Pippa Middleton is back at her laptop, tapping out words. This time, though, Vanity Fair is paying the bill, and the topic is…tennis?
Tennis, yes, natch. Pippa is a sports writer now, OK?
“I first went to Wimbledon when I was eight years old and already a very keen tennis player,” she writes in her first piece as Vanity Fair’s newest contributing editor, as shared on VF’s website in an early sneak-peek for the anxious among us. “During this first trip I acted on my childish tennis dreams and bought myself a postcard of the women’s championship trophy, on which I wrote, ‘I will win this one day,’ with my signature below.”
Also covered in the piece, writes VF, is which tennis players are handsome, what Roger Federer eats for breakfast, and the fact that she was a tomboy growing up (she once announced, “if I had to get married, it would be in my tennis whites—shorts with no pleats or frills.”).
But anyone who has followed 29-year-old sister of Kate’s literary career thus far knows that she can cover a diverse range of topics. In addition to tennis, she has also written about:
Entertaining: "This book is a useful and practical journey into British-themed occasions and I hope it offers welcome inspiration and ideas, most of which needn't leave you alarmingly out of pocket,” she wrote in her book, “Celebrate: A Year of Festivities for Families and Friends,” which was roundly skewered by critics. “Entertaining on any scale can be stressful and daunting so this is all about finding ways to manage and enjoy the process."
Sushi: “The first time I made sushi was at Edinburgh University. I convinced my flatmates to help, promising we’d prepare it in front of the rugby on TV that afternoon,” she wrote in her first cooking column for Waitrose Kitchen, the in-house magazine for the UK supermarket chain Waitrose. “The trickiest part was cooking the rice but even that, once we got a feel for the right stickiness, was easy, while the rolling just required patience.” Her recipe advice, which also included duck rolls, was quickly dismissed in British tabloids for being too complex and too expensive, and she was taken to task for pretending to understand the difference between weekdays and the weekend. “Even if I’m feeling exhausted and don’t feel like doing anything but watching telly, I can put off being tired till Saturday,” she wrote. “Fridays, of course, hold the promise of the weekend but also, being far enough away from pre-Monday melancholy, feel freer.”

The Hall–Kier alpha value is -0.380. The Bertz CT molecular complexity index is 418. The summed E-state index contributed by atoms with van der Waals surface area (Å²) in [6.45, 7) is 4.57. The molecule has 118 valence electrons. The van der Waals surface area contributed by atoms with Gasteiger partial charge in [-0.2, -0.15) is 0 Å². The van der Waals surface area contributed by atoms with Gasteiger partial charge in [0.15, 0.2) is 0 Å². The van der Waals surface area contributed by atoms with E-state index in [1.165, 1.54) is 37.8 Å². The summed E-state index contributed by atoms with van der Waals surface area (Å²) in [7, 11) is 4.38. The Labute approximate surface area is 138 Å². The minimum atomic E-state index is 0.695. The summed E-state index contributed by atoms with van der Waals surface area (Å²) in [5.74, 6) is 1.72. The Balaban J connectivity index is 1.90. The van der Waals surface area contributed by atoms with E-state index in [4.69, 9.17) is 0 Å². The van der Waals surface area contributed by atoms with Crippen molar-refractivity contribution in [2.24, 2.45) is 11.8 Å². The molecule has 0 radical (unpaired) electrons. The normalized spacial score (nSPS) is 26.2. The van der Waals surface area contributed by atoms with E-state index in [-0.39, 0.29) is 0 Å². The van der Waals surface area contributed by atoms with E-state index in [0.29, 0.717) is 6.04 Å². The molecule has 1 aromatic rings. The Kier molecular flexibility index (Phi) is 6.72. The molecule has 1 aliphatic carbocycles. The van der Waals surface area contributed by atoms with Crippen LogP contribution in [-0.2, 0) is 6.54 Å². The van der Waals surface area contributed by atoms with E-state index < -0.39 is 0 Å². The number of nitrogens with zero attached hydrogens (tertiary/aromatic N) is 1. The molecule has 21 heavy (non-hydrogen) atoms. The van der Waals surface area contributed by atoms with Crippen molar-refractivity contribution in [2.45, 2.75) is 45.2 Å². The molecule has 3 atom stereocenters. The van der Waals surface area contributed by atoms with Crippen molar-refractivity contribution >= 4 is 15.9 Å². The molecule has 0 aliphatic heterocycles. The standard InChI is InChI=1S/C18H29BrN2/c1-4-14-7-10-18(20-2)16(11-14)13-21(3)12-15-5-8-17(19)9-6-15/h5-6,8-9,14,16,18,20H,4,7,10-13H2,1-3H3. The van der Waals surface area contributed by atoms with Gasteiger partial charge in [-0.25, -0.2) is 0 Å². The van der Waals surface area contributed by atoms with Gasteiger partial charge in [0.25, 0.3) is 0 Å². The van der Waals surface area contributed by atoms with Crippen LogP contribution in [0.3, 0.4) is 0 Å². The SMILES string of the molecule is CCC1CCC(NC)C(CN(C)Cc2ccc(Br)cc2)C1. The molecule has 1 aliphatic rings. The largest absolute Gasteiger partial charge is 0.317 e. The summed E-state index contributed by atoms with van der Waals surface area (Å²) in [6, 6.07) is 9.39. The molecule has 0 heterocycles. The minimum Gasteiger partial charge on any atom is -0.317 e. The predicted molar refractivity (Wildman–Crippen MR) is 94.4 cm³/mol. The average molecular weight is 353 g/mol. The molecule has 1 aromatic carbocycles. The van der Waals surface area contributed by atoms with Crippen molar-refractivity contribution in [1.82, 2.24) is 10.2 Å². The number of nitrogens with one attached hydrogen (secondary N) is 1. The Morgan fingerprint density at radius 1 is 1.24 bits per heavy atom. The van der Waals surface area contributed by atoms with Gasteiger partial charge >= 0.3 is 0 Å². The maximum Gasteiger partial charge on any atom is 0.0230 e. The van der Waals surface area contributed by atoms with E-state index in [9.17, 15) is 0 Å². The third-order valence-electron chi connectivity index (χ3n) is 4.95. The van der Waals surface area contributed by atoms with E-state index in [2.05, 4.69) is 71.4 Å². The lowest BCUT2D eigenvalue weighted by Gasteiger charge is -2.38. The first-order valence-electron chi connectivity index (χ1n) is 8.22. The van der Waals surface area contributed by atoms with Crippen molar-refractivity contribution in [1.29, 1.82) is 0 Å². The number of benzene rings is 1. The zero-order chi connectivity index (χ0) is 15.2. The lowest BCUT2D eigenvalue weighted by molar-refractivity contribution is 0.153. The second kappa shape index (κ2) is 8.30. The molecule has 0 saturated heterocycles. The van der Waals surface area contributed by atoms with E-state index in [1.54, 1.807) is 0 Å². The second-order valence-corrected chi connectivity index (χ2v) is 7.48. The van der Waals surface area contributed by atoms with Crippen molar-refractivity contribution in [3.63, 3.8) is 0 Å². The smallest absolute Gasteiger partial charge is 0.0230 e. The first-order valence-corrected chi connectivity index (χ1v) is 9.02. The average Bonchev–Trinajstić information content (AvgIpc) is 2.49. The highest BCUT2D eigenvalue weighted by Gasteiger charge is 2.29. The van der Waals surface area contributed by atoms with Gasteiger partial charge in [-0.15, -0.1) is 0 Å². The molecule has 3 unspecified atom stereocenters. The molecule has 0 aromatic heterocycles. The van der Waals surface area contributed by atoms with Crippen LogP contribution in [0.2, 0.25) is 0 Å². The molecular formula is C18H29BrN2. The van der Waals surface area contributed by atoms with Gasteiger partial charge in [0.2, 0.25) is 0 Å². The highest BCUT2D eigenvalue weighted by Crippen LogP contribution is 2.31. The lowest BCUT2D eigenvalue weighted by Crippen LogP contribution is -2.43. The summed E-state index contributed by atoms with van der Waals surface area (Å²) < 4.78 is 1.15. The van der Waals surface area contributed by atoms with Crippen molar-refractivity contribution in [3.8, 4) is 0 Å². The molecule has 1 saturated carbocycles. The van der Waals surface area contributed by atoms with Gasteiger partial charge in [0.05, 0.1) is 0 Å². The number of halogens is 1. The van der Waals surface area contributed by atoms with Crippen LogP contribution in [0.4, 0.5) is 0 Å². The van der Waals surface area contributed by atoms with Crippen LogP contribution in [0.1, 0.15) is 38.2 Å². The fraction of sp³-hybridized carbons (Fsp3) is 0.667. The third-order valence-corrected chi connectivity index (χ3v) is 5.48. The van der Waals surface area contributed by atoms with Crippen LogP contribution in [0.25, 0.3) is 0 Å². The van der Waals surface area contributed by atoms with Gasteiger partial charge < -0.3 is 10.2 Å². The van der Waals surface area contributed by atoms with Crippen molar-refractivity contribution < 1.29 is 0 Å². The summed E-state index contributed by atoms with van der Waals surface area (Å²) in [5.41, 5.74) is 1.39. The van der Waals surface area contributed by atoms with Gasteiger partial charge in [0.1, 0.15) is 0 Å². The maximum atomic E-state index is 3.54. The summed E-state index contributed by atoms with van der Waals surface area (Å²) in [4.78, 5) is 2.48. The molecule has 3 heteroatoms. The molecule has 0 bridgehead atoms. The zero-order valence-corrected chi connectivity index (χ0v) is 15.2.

Obnoxious Critics: “I have been much teased for my book, ‘Celebrate.’ Lots of journalists are saying that my advice is glaringly obvious,” she wrote in the Spectator, a British weekly, about the scathing reviews of her book. “It’s all good fun, I know, and I realize that authors ought to take criticism on the chin. But in my defense, let me say this: ‘Celebrate’ is meant to be a guide to party planning and, as such, it has to cover the basics. If I were to write a cookery book, for instance, I would be compelled to say that, to make an omelet, you have to break at least one egg.” She added, cheekily, “Maybe I should write a sequel and call it ‘Bottoms Up.’ Now that could be a bestseller."